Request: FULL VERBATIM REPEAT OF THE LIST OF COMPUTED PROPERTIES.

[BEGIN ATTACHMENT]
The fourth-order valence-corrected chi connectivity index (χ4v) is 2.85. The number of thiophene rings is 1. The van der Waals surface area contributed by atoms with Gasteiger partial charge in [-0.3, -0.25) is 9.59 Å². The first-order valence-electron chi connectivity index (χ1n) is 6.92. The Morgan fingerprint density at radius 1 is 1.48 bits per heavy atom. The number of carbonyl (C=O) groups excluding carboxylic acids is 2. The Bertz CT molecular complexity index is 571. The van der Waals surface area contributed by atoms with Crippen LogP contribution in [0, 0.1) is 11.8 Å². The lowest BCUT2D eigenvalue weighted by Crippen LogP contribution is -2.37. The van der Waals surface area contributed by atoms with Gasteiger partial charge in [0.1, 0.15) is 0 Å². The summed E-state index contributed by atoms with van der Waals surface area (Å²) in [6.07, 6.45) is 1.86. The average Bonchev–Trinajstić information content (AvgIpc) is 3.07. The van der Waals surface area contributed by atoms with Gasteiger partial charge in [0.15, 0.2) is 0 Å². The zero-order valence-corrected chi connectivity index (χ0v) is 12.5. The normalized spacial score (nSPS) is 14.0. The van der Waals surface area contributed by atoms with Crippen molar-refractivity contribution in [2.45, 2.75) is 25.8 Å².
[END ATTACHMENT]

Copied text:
The fourth-order valence-corrected chi connectivity index (χ4v) is 2.85. The number of thiophene rings is 1. The van der Waals surface area contributed by atoms with Gasteiger partial charge in [-0.3, -0.25) is 9.59 Å². The first-order valence-electron chi connectivity index (χ1n) is 6.92. The Morgan fingerprint density at radius 1 is 1.48 bits per heavy atom. The number of carbonyl (C=O) groups excluding carboxylic acids is 2. The Bertz CT molecular complexity index is 571. The van der Waals surface area contributed by atoms with Crippen LogP contribution in [0, 0.1) is 11.8 Å². The lowest BCUT2D eigenvalue weighted by Crippen LogP contribution is -2.37. The van der Waals surface area contributed by atoms with Gasteiger partial charge in [0.1, 0.15) is 0 Å². The summed E-state index contributed by atoms with van der Waals surface area (Å²) in [6.07, 6.45) is 1.86. The average Bonchev–Trinajstić information content (AvgIpc) is 3.07. The van der Waals surface area contributed by atoms with Gasteiger partial charge in [0.15, 0.2) is 0 Å². The zero-order valence-corrected chi connectivity index (χ0v) is 12.5. The normalized spacial score (nSPS) is 14.0. The van der Waals surface area contributed by atoms with Crippen molar-refractivity contribution in [2.45, 2.75) is 25.8 Å².